Documentary ‘Bully’ should be shown in classrooms across America

By Brittany Carragher

Photo: Rotten Tomatoes/cc

It disappoints me that most teenagers would waste their money on movies like, ‘The Hunger Games’ or ‘The Lucky One,‘ rather than watch an inspirational documentary. The Coolidge Corner Theatre is screening the documentary, ‘Bully,’ a film with an impressionable anti bullying message. The emotionally driven film was directed by Lee Hirsch.

The storyline of ‘Bully’ is provided by IMDb:

“This year, over 13 million American kids will be bullied at school, making it the most common form of violence young people in this country experience. Following five kids and families over the course of a school year, the film confronts bulling’s most tragic outcomes, including the stories of two families who’ve lost children to suicide. ‘Bully’ is the first feature documentary film to show how we’ve all been affected by bullying, whether we’ve been victims, perpetrators or stood silent witness.”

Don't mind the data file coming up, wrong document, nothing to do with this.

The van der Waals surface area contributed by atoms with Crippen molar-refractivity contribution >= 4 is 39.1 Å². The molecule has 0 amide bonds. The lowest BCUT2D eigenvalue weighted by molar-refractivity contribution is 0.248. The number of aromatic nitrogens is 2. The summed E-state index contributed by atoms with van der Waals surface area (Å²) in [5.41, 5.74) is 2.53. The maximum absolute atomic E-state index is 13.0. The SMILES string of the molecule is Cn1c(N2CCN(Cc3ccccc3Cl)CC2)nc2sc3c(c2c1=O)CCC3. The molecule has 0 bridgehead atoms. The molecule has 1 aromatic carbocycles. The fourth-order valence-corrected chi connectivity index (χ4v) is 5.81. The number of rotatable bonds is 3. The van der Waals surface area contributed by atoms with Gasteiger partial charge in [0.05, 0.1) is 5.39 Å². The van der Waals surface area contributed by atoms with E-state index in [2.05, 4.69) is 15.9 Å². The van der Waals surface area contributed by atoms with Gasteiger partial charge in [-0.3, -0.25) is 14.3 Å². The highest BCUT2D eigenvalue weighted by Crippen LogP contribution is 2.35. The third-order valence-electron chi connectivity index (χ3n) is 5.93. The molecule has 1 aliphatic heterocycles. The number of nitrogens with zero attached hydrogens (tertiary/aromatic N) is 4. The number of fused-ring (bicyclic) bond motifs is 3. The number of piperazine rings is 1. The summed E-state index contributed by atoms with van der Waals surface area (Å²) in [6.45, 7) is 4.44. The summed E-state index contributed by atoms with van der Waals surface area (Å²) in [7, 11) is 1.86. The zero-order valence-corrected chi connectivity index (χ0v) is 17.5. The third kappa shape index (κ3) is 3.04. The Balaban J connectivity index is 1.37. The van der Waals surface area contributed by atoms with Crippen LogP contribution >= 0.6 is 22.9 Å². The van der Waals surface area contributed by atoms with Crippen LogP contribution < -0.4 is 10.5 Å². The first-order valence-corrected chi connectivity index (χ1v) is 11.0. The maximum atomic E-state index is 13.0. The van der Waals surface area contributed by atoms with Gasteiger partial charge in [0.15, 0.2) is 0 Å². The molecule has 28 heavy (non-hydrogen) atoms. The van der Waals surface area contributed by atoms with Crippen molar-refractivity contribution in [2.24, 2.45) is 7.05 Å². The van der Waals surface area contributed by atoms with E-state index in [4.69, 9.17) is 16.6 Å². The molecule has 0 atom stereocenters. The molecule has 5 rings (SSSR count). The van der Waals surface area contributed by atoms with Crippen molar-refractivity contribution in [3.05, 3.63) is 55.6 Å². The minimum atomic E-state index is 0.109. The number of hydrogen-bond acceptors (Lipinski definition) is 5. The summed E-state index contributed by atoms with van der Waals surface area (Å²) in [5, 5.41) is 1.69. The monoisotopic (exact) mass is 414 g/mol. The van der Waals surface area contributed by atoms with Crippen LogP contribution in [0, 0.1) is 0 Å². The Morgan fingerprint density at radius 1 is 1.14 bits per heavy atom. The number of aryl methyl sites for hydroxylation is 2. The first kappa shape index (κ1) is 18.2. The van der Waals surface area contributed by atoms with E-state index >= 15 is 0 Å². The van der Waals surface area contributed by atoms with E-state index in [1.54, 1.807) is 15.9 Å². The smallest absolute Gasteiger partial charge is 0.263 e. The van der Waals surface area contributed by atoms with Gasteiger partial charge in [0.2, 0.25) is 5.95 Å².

Within the first five minutes of ‘Bully’ I was in tears. I continued to cry throughout the intimate footage of Alex Libby, a withdrawn 12-year-old in Iowa, getting stabbed and choked on his school bus. The anti bullying message is a positive one to render these days, as more young people committee suicide after being victimized.

I believe that many people would benefit from watching the film, specifically, middle school aged students, teachers, and parents. The documentary ‘Bully’ should be shown in classrooms across America.

The film portrays a focused outrage towards the teachers, parents, and principles that did not take action against bullying. Hirsch brings awareness to the issue and the destruction, it can cause  i.e., suicide. The message is clear, bullying would be better dealt with if the authoritative figures in the schools would admit to it and do something about it.

I was disappointed with the school officials that dealt with the problem with minimum effort or did nothing at all. The kids went to trusting adults in authoritative positions in search of help, and for them to handle the problem with denial upsets me. I understand that bullying can be a he said/ she said issue but, it is a serious offense and should be dealt with as such.


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